As the tragedy of the El Faro continues to unfold, it is so sad to hear about the loss of life in this story. The El Faro believed sunk by Hurricane Joaquin off the southern Bahamas, lost its entire 33-member crew. The vessel was en route to San Juan, Puerto Rico from Jacksonville, Florida before disappearing in what maritime experts called the worst cargo shipping disaster involving a U.S.-flagged vessel in more than 30 years. With wreckage located 15,000 feet on the seafloor, the National Transportation Safety Board (NTSB) was working along with the Navy to retrieve the data recorder from the ship. However, the search has been suspended several times due to inclement weather.
However, Tropical Storm Kate suspended salvage operations for the sunken cargo ship due to winds of 45 miles per hour moving through the Bahamas. According to reports from the Associated Press (AP), the vessel prevented the captain of the 790-foot ship from bypassing the hurricane. The AP also reported that the El Faro had no history of engine failure, and the company modernized the vessel in 1992 and 2006. Coast Guard records show it underwent its last inspection in March.
While the El Faro is receiving international attention for being in the wake of Hurricane Joaquin’s path, annually, many shipping disasters do not receive any attention from the media. Bad things seem to happen at sea on a consistent basis. On average, a ship sinks every day according to reports from Lloyd’s of London. In addition to the vessel losses, the International Transport Worker Federation (ITF) also claims that 2,000 seafarers lose their lives each year. The chances of loss during transit are far greater than the risk of a fire in a warehouse. Most damage occurs en route to/from ports and 30% of losses during transit are unavoidable.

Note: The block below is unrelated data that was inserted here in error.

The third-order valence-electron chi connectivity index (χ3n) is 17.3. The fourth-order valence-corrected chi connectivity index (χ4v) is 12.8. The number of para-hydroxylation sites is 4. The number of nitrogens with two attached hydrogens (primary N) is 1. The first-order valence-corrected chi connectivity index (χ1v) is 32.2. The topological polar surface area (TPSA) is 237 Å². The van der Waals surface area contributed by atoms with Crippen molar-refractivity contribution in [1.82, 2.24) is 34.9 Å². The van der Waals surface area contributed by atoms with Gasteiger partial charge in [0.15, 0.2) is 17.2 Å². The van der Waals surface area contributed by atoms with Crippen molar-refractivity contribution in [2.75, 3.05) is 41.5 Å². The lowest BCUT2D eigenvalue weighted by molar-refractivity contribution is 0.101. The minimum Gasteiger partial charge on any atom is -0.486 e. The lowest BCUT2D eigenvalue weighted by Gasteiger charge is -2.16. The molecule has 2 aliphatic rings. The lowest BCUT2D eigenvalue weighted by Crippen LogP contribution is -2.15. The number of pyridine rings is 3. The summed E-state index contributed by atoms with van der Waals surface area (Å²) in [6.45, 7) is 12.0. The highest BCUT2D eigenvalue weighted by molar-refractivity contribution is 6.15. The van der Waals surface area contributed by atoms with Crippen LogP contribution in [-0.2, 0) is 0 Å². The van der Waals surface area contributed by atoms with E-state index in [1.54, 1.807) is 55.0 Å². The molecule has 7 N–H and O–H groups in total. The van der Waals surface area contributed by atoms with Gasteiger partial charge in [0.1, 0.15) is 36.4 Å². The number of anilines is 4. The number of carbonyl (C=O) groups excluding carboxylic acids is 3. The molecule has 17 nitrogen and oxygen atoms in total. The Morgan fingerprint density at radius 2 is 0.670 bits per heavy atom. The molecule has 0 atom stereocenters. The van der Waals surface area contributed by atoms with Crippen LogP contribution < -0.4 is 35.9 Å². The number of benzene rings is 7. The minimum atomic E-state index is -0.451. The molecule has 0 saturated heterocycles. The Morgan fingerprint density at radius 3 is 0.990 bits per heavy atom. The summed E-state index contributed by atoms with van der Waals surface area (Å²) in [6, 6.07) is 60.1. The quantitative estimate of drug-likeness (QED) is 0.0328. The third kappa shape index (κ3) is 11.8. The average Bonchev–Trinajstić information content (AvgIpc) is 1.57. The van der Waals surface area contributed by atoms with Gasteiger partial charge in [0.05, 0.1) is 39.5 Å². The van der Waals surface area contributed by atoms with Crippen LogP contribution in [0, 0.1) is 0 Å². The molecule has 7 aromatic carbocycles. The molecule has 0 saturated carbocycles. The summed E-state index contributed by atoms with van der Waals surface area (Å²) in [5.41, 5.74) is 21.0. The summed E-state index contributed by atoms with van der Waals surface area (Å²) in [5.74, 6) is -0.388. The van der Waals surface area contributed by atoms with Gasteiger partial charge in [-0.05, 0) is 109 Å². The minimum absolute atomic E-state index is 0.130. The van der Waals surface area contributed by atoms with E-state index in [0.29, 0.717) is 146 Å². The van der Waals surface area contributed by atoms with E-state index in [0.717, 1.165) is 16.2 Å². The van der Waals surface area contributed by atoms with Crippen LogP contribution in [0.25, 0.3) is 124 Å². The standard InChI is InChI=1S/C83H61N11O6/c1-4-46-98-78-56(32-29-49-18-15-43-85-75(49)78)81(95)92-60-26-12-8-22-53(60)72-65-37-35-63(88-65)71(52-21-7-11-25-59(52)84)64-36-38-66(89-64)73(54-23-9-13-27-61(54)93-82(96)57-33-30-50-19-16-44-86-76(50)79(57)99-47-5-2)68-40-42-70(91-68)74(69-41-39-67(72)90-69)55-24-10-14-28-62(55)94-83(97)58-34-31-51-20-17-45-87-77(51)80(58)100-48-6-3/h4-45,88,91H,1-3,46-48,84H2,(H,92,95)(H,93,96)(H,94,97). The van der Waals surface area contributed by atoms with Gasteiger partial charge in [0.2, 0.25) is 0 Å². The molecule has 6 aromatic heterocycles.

The lesson every shipper can learn from this tragedy is that no matter what precautions one takes, the unforeseeable may happen. A retired owner of the company that owns the El Faro, Mike Garvey, said he could never have imagined a situation as bad as the El Faro’s disappearance during a hurricane. “If I had made a list of the risks that we had in the company that would have been on the bottom,” he said. “I never would have guessed. It is a horrible, horrible tragedy.”
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